The settlement states, "NRG Home placed each of the alleged 168 unauthorized enrollments into three different categories: (1) Disputed enrollments, where NRG Home explains that the customer alleges that he or she did not enroll with an NRG Home agent, never spoke to an NRG Home agent or did not sign an enrollment tablet. Disputed enrollments total 71; (2) Unauthorized enrollments, which NRG Home explains include enrollments completed by someone other than the account holder who lives at the same address, was known to the account holder, and attested that they were authorized to make changes on the account when in fact they lacked such authorization. Unauthorized enrollments total 14; and (3) Enrollment processing errors, where NRG Home agents inadvertently selected the incorrect customer account when enrolling the customer or where the agent failed to advise the customer that he or she was switching suppliers until after the enrollment was signed. Enrollment processing errors total 83."
Had this matter been litigated, NRG Home would have raised defenses to the allegations. Among other things, NRG Home would have presented evidence to show that in many instances the switches were authorized and that NRG Home complied with the Commission's regulations in enrolling the customers
In a statement filed with the PUC in support of the settlement, NRG Home stated, "NRG Home acknowledges that some switches were unauthorized due to agent misuse of the eligible customer list ('ECL') at public retail locations, such as big box stores. However, other instances of unauthorized switching that I&E examined during the investigation were the result of inadvertent ECL processing errors. NRG Home further believes that an in-depth review of each account that is the subject of this Settlement would reveal that many of those enrollments were properly processed and no violations of the Commission's regulations occurred."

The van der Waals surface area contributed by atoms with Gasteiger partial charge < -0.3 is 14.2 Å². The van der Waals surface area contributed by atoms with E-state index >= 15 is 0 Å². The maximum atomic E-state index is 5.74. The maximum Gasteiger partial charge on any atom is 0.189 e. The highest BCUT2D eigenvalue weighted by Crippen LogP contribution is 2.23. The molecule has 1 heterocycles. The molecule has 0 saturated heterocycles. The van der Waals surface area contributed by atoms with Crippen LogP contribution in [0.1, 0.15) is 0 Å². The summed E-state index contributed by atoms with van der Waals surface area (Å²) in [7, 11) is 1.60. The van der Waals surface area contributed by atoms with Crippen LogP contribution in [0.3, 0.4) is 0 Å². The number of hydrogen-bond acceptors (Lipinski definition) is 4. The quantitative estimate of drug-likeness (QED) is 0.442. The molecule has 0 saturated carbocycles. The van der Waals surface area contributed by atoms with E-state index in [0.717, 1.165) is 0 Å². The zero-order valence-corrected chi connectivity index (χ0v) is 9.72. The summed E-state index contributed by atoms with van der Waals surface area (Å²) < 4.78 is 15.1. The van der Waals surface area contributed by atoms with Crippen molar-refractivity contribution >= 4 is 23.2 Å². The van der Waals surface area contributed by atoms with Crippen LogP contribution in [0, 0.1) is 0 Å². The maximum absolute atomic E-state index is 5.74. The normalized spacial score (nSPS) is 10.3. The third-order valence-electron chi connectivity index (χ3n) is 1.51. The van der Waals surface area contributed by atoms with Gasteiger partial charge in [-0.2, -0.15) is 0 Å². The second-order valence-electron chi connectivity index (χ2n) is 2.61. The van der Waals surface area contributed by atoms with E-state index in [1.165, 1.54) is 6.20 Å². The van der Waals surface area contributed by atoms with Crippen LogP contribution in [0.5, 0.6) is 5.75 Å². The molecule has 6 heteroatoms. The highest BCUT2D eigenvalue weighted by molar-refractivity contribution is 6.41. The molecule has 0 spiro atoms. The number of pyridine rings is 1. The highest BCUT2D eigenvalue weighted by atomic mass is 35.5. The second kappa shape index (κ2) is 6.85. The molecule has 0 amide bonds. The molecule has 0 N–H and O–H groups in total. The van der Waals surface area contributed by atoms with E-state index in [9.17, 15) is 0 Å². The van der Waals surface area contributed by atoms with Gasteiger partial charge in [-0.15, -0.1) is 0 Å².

The settlement's $175,000 civil penalty represents the following: One Hundred Sixty-Eight Thousand Dollars ($168,000) for the 168 customer accounts that were physically switched to and received electric generation supply from NRG Home; and Seven Thousand Dollars ($7,000) for the twenty-eight (28) customer accounts where the process of switching to NRG Home had been initiated but not completed.
Apart from the generation supply refunds discussed above, NRG Home shall also refund any cancellation fee or early termination fee incurred by any of the aforementioned customers from another EGS as a result of the unauthorized switch to NRG Home
Under the settlement, NRG Home agrees to retain customer signatures placed on enrollment tablets used at retail and event locations for a period of one (1) year starting after the entry of a final Commission Order in this matter, and will provide such records to BCS and I&E upon request. NRG Home also agrees to retain any audio recordings of verifications taken at retail and event locations for a period of one (1) year starting after the entry of a final Commission Order in this matter if alternative forms of verification, i.e. electronic customer signatures, are not utilized.